Interesting discussions about world-building, from a diverse collection of writers – Alastair Reynolds, Nnedi Okorafor, M. John Harrison, etc.
In fiction, we remember the deaths that make us sad — ScienceDaily
Meaningful deaths (death of someone that redeemed themselves or sacrificed themselves for someone else).
Happy deaths (The hero finally kills the evil villain).
Varies by genre, but across all genres, people tend to remember meaningful deaths more than others.
Tell the story that needs to be told, in the way it needs to be told, to the length it needs to be told.
Don’t poison a story by insisting it must be an apple when it’s really an orange.
Don’t stunt a story by forcing it beyond its natural growth nor by forcing it to grow in a box too small.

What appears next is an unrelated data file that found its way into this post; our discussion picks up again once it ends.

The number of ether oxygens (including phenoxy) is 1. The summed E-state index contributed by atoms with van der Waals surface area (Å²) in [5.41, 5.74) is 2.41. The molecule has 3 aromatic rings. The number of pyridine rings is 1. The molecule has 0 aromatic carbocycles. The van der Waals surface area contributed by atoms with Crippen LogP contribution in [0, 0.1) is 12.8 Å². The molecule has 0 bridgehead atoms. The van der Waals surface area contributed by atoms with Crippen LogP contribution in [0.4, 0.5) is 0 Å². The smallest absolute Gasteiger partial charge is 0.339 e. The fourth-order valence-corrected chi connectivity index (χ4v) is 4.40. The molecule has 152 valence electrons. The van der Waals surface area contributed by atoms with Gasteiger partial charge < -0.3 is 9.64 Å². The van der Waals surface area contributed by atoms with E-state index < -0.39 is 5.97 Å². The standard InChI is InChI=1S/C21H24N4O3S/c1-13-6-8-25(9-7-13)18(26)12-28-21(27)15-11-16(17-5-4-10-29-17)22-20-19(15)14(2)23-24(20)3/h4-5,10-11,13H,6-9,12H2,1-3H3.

“Genres” and “standard story lenghs” are publisher’s artefacts, not part of storytelling.
Breakthroughs don’t come through abiding by conventions and working in boxes.
10:30 AM, October 19, at the Kapolei Public Library, I and three other Hawaii Fiction Writers members will each be reading a story for the annual HFW Scary Stories Halloween reading. Followed by lunch at the Kapolei Assagio’s, server of extremely tasty Italian cuisine.
My story is about a man, a mouse, and the association of small things: Just A Little Scary.
For more information, see the event on the Hawaii State Library site.
So come and be scared, if you dare!
… and a “good guy” in your story …
please stop writing clichés.
Write real people instead.
Where the Water Tastes Like Wine review: Finding truths through myth and legend | PCWorld
Hear stories, tell your own, hear how your stories come back to you as retold by others. And experience how the American mythos formed and is reforming.
Fascinating and makes me want to subscribe to Steam to get it.
More games like this, please, Steam!